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    1. Yes, if you have a few potential matches, this could get tricky. I think it works well in Tangled because there's just one and they're on a literal journey together. But maybe brainstorming how to apply a couple of their techniques to your story could be a fun exercise?

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  7. THIS IS SUCH A GOOD POST. I REALLY NEEDED THIS. I tried one romance and failed, but I couldn't figure out why. But I know now: I had them interested in one another too soon and fast. Thank you!

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    1. A very common problem, Emma. Sometimes you have to figure out how to chuck a few more obstacles in their path!

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  8. Thank you! This post is so helpful, and it really helps to have the Tangled examples. I'll be sure to use these steps while building my story's romance. Merry Christmas!

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    1. Glad it was helpful, Jillian. Merry Christmas to you too!

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  9. This is a brilliant post! Whenever I *try* to write a romance, it's terrible. Thanks!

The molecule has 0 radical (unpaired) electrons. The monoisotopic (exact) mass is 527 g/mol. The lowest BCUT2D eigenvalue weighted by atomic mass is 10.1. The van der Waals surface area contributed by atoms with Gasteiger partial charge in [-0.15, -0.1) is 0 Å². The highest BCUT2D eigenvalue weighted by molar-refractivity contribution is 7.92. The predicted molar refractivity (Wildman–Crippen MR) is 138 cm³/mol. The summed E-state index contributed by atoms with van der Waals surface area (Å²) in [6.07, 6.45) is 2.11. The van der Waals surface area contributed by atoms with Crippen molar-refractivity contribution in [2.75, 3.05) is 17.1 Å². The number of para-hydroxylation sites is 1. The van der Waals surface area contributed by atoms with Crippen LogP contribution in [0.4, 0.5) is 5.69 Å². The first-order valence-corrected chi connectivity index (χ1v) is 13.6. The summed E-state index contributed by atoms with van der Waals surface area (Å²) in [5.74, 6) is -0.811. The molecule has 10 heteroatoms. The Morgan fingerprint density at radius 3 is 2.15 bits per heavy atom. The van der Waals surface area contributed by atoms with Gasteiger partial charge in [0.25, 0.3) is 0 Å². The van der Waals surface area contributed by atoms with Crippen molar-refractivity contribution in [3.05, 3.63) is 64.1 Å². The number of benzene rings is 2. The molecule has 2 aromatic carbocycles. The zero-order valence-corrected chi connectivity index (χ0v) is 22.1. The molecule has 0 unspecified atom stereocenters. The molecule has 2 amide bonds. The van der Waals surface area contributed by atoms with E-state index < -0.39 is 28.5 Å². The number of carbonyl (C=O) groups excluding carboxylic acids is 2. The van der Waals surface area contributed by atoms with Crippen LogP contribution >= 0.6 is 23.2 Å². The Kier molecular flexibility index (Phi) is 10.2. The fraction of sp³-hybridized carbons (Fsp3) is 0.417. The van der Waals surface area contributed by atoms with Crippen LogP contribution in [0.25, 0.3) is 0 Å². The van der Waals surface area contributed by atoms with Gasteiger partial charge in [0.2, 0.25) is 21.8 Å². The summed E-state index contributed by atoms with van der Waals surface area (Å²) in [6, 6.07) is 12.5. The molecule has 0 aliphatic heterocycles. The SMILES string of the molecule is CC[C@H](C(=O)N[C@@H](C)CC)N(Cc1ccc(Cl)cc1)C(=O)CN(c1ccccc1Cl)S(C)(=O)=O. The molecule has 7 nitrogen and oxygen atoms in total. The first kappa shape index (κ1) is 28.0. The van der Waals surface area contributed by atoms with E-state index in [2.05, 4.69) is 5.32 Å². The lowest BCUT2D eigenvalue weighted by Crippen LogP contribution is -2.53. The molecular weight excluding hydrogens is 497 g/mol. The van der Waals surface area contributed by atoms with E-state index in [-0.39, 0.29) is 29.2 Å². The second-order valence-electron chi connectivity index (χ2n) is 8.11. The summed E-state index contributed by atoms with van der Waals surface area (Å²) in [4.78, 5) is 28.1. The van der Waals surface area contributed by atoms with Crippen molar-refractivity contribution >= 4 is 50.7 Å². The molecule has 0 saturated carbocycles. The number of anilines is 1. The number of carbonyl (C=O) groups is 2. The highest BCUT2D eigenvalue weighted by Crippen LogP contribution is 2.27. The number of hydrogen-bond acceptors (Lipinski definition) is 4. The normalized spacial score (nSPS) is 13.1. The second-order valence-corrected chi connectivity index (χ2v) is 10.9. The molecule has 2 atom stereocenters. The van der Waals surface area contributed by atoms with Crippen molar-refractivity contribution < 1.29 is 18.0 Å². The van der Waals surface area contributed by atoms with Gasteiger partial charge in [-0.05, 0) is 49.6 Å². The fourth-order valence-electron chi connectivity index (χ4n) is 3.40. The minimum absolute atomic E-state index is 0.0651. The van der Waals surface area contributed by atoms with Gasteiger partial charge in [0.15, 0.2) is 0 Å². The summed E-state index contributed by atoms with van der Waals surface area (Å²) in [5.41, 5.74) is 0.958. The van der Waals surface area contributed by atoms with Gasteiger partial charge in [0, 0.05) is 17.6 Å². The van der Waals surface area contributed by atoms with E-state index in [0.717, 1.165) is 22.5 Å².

Tabby (http://tabbys-corner.blogspot.com/)

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    1. Hopefully this will help! Romances are certainly more complex than they appear to be at first glance.

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  10. Cool. This is soooooo helpful, even though I don't really write romance. I have a teeny bit of a romantic relationship between two MCs though, and it's such a relief to see I'm doing something at right at least ;)

    I'll miss you, GTW...but have a nice holiday(s)! :)

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    1. Hooray for doing something right! Always a good feeling :)

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  11. Well this brought joy. And already I'm stealing it to plot out two romance threads... :D Spectacular, though.

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  12. Excellent post!!
    I only put romance in my novels if necessary because romance can actually be a take away from a novel. I love how LOTR did it. Arwen and Aragorn did love and care for each other, but Tolkien didn't let it become overkill.
    For the most part, I don't read or write anything romantic because it is clear from the beginning whether or not they'll make it together or not (Of course, when I write I already know).
    And teen novels drive me nuts with romance!! There are way more interesting things to write about than dating.